The Upper High School Grade from 1872-1876
Watertown High School Orbit, 1920
1871 to 1873, two rooms on the upper floor of Union School, No. 1, later
remodeled to make the High School on
The First, or highest grade, taught by Bernhard, occupied the room which was the west half of the second floor. The heating system for the room consisted of a huge, drum topped box stove, behind which was a big pile of wood, and on the other side zinc-lined shuttered screens, regulated by those sitting nearest. Needless to say real comfort was somewhere midway between the stove and the outside walls. Along the west wall, tall wooden cupboards concealed such illustrative and experimental materials, such as mineralogical and geological specimens, cases of mounted insects, a planetarium, a tellurian, a centrifugal machine, a gyroscope, and electric friction machine, a Grove's battery, and an air pump. At the blackboards, which covered three sides of the room, frequently every bit of available space was occupied by eager pupils doing some assignment of Mr. Bernhards. Over these blackboards hung numerous maps and charts: in many studies these had to do the work of the free text books, which were not introduced until 1877.
Every operation at the blackboard was closely watched by Mr. Bernhard, who demanded thoroughness and exactness in everything. In fact, no study was ever looked upon as finished, but could be brought up again when the least expected. All the branches were co-related; and-whenever a weak spot was discovered, the lesson under discussion was dropped until by means of drilling and numerous other examples in subjects that gave additional light, all had been made perfectly clear. And always the principles were the important things, rules and theorems, easily derived from them were secondary.
Thus, since it was general practice to have every branch well correlated and thoroughly revived, the program was, of necessity a very flexible one, and if at any, time during the day, interest seemed to flag, the lesson plan was never too rigid to permit a few songs, with Mr. Bernhard at the organ.
Taken as a whole, the course of study, as well as, the methods of teaching, aimed not to fit the pupils for some higher institution of learning, but to give them a "lucid perception of the general, natural and therefore necessary connection of all branches of knowledge, and of all those scientific facts and truths, which have a practical bearing upon moral, social, and civil life" The knowledge imparted was to be "popular, but not superficial, selective, but not fragmentary."
Besides the regular curse of study, the high school also contained an incipient normal department, which was taken advantage of by a considerable number of non-residents, as well as those living in Watertown. This course included the studies required by the law of the state for obtaining first, second and third grade teachers' certificates.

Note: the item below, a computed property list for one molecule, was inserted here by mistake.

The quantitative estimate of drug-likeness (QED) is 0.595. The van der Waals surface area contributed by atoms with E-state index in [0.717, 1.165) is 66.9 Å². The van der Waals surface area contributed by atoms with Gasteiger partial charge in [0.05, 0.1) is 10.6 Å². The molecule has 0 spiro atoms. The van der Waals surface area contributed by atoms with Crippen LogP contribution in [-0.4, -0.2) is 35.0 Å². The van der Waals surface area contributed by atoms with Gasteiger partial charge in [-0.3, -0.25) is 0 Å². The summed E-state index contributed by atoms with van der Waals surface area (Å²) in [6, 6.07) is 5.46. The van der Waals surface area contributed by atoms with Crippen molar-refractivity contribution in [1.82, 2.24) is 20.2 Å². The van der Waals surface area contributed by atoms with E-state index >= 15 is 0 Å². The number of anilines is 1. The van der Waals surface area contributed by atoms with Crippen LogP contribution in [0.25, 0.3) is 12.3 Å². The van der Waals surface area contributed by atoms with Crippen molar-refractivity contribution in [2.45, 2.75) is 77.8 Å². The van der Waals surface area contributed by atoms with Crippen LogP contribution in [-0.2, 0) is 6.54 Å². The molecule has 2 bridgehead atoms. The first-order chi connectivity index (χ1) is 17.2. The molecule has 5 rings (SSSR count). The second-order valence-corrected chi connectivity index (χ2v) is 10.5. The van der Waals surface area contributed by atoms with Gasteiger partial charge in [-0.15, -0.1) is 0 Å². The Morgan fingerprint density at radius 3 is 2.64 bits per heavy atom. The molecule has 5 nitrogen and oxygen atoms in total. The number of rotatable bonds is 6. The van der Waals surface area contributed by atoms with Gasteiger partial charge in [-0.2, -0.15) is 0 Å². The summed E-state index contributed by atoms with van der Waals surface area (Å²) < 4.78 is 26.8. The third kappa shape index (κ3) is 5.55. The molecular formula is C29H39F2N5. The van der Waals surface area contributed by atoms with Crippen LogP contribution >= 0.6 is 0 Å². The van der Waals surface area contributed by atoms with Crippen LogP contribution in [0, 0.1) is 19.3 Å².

The first graduates, twelve in number, passed their examinations in 1873 and received their diplomas a year or two later. But on this occasion there were no graduation gowns; in those days linsey-woolsey was the popular material for winter, and good strong calico for summer. There were no class colors, no class yell; there were really no graduation exercises. To the twelve graduates, standing near their benches, Mr. Bernhard made a few appropriate remarks, then he handed each his diploma. That was all.
The graduates were as follows:
Emma Griffith, (Mrs. Frank Powers), Chicago, Illinois.
Emma Charboneau, (Mrs. J. B. Murphy), Watertown, Wisconsin.
Jennie Ross, Cleveland, Ohio.
Albert Bellack, Columbus, Wisconsin.
Rosa Bernhard, died in 1886.
Anna Shillcox, (Mrs. Thomas L. Smith), Milwaukee, Wisconsin.
Josephine Ruebhausen, (Mrs. C. F. Viebahn), Watertown,, Wisconsin.
Ida C. Wilder, died in 1887.
Minnie Voss, ( Mrs. George France), died in 1898.
Addie Randall, (Mrs. James D. Baker), Eugene, Oregon.
Josie Kern, (Mrs. Paul Fontaine), Minneapolis, Minnesota.
[ 11 are listed in Orbit article ]
Hope, enthusiasm, joy, and good will dominated the spirit of the class of 1873. Going to school was so great a delight that no weather was too inclement, no snowdrift too deep. Such was the enthusiasm for learning that many continued to go to school from one to three years after passing their final examinations, in order to take advantage of the ever broadening curriculum. Their inspirer, guide and friend, in praise of whom too much can hardly be said, was Theodore Bernhard, teacher and scholar, who for many years so ably and faithfully directed all educational matters in Watertown. His memory is held in the highest regard by all who had the good fortune to come under his personal instruction.
JOSEPHINE A. VIEBAHN.
History of Watertown, Wisconsin